Additionally, a central method for Twitter users to recommend artists to one another would be beneficial to music fans and musicians alike. Spotify and Rdio both offer this option already, but integrating a recommendation-sharing system within #Music with the potential to auto-tweet to users’ Twitter feeds and use Twitter Cards to link into the app would reach more users and likely provide higher engagement between all parties. As users discover music, direct sharing to friends would give them the appeal of being a tastemaker, while the inclusion of the artist’s Twitter handle in the recommendation would encourage and ease the act of following them.

3. Separate follow lists between Twitter and #Music

When first exploring Twitter #Music after its public release, I was excited to find that I could follow artists on the app without having them inserted into my Twitter timeline as well…or so I thought. Under the current setup, if I want to follow an artist’s music tastes in my Twitter #Music feed, I can only follow them on Twitter, with no ability to filter general tweets from those with music links. For artists that I only want to follow for their music taste, an additional follow option within Twitter #Music would allow such a separation. This would be beneficial in the same way for following users with good music recommendations as outlined in the previous paragraph, with the option to follow all of the tastemaker’s tweets on Twitter at each user’s own discretion.

4. Expand search beyond artists

As previously mentioned, Twitter #Music’s search option only displays results for artists, with no option to search songs, users, or tweets. Should the details of users’ tweets be included in a future update to the app, an expanded search would enable users to find music based on certain search terms and hashtags. Much like Songza offers a “Music Concierge” option for curation based on a given day and mood, searching for “#musicmonday” or “study music” could offer the same results on Twitter, with curation provided by users rather than being programmed by developers. In the same way, music curated around trends based on current events could provide a soundtrack to the day. While #nowplaying and #np are good choices for Twitter #Music to begin sorting tweets, a search expansion would allow users to define their own methods for filter music and discover artists based on more specific criteria.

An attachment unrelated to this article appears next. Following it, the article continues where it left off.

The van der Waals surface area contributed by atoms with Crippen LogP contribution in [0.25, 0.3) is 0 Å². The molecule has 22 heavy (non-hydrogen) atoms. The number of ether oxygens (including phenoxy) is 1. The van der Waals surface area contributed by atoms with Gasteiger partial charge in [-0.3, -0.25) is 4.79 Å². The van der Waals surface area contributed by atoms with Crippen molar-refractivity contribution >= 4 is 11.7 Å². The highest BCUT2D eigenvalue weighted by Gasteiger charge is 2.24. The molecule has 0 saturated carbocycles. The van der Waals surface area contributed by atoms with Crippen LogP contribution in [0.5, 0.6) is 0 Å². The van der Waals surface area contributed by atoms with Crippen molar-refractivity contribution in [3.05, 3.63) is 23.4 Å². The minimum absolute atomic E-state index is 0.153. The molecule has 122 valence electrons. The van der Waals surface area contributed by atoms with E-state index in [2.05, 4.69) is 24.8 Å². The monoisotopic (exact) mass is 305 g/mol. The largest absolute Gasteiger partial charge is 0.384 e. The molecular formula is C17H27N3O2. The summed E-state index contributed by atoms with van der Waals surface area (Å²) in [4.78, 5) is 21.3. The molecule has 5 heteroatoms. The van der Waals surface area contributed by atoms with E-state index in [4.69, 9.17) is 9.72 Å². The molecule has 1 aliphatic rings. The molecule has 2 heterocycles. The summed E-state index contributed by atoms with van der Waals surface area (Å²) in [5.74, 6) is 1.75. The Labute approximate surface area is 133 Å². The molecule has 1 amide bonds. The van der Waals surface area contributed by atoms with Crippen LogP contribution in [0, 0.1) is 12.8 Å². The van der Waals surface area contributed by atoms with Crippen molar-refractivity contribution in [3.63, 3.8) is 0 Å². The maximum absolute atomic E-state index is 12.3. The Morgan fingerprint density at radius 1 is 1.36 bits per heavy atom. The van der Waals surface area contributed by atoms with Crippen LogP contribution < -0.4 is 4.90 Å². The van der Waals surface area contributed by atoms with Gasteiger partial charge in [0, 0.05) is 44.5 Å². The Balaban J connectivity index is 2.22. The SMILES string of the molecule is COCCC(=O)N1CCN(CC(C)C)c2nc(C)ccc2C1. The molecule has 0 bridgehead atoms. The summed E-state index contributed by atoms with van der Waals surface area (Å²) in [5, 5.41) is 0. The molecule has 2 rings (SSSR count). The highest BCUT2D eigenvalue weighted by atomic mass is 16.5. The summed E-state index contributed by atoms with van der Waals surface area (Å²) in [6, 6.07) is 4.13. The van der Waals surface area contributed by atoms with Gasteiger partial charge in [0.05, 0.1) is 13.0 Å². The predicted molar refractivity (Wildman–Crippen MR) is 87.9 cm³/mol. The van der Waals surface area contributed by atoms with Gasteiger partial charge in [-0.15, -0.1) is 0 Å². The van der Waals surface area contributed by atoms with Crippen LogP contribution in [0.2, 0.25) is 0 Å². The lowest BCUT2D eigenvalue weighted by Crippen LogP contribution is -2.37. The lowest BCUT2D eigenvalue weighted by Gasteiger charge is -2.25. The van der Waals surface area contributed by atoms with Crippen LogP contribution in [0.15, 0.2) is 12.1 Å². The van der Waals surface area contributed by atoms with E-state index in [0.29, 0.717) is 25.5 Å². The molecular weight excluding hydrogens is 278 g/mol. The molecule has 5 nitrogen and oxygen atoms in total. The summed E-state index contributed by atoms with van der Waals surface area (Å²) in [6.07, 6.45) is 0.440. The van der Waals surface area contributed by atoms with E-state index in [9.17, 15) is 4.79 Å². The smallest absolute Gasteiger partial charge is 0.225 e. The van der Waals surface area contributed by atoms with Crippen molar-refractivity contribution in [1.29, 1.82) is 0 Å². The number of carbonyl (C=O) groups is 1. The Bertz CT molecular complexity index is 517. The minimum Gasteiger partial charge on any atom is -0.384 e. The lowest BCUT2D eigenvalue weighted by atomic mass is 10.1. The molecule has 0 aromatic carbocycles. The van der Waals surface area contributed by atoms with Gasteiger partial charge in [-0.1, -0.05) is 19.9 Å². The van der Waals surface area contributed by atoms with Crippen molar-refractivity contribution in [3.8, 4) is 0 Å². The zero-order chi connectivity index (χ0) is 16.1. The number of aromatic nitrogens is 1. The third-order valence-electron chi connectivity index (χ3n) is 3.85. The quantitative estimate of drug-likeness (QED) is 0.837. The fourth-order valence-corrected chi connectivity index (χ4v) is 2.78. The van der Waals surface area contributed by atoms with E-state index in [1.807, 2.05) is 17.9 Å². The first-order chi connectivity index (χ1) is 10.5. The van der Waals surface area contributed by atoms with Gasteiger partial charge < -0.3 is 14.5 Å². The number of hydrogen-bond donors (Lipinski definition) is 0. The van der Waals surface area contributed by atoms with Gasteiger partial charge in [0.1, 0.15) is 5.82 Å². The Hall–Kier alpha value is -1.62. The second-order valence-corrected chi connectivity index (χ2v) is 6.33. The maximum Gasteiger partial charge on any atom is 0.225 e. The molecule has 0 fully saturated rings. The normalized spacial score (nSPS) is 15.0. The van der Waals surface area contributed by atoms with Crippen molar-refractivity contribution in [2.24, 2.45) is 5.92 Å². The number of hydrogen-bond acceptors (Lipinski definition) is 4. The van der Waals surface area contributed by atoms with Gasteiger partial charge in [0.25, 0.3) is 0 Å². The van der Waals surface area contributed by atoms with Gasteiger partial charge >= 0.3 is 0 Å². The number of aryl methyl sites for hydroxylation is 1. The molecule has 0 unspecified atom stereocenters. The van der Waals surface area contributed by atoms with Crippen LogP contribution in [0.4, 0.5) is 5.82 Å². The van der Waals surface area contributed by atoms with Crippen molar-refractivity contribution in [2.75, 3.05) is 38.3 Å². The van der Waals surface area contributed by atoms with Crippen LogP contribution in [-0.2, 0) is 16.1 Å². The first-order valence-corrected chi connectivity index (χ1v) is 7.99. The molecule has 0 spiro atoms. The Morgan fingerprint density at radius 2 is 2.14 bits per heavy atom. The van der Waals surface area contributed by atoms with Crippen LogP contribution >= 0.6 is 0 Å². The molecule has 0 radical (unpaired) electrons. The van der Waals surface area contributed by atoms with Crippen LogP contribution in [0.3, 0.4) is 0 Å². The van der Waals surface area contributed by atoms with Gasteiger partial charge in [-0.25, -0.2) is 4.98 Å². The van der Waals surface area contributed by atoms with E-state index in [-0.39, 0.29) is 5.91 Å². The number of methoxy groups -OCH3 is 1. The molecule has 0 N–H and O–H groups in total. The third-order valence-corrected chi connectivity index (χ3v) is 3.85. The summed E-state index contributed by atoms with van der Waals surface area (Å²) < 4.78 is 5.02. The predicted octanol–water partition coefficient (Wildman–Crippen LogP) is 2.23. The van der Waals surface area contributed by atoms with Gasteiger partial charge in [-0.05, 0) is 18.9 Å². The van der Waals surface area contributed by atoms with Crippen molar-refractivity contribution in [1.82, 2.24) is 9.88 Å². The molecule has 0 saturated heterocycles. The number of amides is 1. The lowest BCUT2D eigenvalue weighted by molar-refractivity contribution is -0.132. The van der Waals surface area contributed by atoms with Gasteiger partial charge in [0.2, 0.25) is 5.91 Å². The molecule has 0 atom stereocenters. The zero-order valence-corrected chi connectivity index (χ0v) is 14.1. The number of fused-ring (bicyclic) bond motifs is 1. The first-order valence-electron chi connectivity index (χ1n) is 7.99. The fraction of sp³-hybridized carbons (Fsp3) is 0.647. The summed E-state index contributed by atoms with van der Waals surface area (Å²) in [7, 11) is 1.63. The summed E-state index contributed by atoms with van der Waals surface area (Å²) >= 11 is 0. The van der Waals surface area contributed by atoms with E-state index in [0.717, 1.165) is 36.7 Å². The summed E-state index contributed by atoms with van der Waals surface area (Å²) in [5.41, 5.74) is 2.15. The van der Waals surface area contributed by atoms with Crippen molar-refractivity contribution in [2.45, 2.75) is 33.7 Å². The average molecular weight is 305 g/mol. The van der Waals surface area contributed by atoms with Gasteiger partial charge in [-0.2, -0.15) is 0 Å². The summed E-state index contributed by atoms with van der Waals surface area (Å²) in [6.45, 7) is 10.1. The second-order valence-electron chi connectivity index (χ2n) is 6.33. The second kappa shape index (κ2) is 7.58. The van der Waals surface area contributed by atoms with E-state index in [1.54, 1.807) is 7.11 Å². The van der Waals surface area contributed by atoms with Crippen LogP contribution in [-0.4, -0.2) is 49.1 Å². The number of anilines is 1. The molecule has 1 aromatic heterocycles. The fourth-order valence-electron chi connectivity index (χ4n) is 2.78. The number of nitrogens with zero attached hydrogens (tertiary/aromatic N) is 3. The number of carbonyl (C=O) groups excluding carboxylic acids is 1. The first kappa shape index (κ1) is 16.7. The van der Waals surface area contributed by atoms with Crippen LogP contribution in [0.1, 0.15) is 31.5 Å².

5. Connect to more artists and audio services

First created in September 2011, the @TwitterMusic department has worked with artists to get them on Twitter and to use the platform for connecting with users and marketing new projects, among other things. However, there are still a few noticeable gaps with artists who have yet to join the social network. For example, while the buzz for Daft Punk has grown to a deafening roar up to this week’s album release, they are completely invisible on Twitter #Music, regardless of how much they are being properly shared by users, merely because they do not have an official presence on the site. While it is extremely implausible to suggest all artists will join Twitter, the Twitter #Music app could compensate for missing artists by providing a basic profile with data sourced from iTunes, which could be filled out if the artist joined Twitter at a later date. This would ensure the accuracy of the app’s charts even despite artists missing from the service, and might even encourage artists to sign up for Twitter to benefit from the additional exposure on the app.